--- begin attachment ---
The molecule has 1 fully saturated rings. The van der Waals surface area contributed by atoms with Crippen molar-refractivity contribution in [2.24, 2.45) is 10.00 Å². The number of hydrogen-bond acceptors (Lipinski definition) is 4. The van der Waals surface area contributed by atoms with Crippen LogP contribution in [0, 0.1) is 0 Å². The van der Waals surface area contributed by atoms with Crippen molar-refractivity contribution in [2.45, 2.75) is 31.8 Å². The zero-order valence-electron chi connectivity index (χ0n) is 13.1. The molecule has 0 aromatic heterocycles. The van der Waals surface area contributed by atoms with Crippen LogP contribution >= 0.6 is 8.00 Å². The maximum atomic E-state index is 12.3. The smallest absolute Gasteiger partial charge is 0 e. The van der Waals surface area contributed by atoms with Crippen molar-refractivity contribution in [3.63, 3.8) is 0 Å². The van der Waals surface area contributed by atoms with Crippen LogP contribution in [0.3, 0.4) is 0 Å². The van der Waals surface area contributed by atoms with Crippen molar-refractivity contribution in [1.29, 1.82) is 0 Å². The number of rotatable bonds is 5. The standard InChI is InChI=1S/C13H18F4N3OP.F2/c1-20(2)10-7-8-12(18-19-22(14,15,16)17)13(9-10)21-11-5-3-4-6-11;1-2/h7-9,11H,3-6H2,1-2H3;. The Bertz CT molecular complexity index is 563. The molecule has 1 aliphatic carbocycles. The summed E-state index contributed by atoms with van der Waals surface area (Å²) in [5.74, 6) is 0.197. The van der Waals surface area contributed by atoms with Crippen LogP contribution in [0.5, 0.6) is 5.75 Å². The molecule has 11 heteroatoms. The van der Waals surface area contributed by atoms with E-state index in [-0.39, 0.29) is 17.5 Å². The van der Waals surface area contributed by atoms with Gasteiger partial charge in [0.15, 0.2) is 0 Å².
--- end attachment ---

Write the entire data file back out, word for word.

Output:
The molecule has 1 fully saturated rings. The van der Waals surface area contributed by atoms with Crippen molar-refractivity contribution in [2.24, 2.45) is 10.00 Å². The number of hydrogen-bond acceptors (Lipinski definition) is 4. The van der Waals surface area contributed by atoms with Crippen LogP contribution in [0, 0.1) is 0 Å². The van der Waals surface area contributed by atoms with Crippen molar-refractivity contribution in [2.45, 2.75) is 31.8 Å². The zero-order valence-electron chi connectivity index (χ0n) is 13.1. The molecule has 0 aromatic heterocycles. The van der Waals surface area contributed by atoms with Crippen LogP contribution >= 0.6 is 8.00 Å². The maximum atomic E-state index is 12.3. The smallest absolute Gasteiger partial charge is 0 e. The van der Waals surface area contributed by atoms with Crippen molar-refractivity contribution in [3.63, 3.8) is 0 Å². The van der Waals surface area contributed by atoms with Crippen LogP contribution in [0.3, 0.4) is 0 Å². The van der Waals surface area contributed by atoms with Crippen molar-refractivity contribution in [1.29, 1.82) is 0 Å². The number of rotatable bonds is 5. The standard InChI is InChI=1S/C13H18F4N3OP.F2/c1-20(2)10-7-8-12(18-19-22(14,15,16)17)13(9-10)21-11-5-3-4-6-11;1-2/h7-9,11H,3-6H2,1-2H3;. The Bertz CT molecular complexity index is 563. The molecule has 1 aliphatic carbocycles. The summed E-state index contributed by atoms with van der Waals surface area (Å²) in [5.74, 6) is 0.197. The van der Waals surface area contributed by atoms with Crippen LogP contribution in [0.5, 0.6) is 5.75 Å². The molecule has 11 heteroatoms. The van der Waals surface area contributed by atoms with E-state index in [-0.39, 0.29) is 17.5 Å². The van der Waals surface area contributed by atoms with Gasteiger partial charge in [0.15, 0.2) is 0 Å².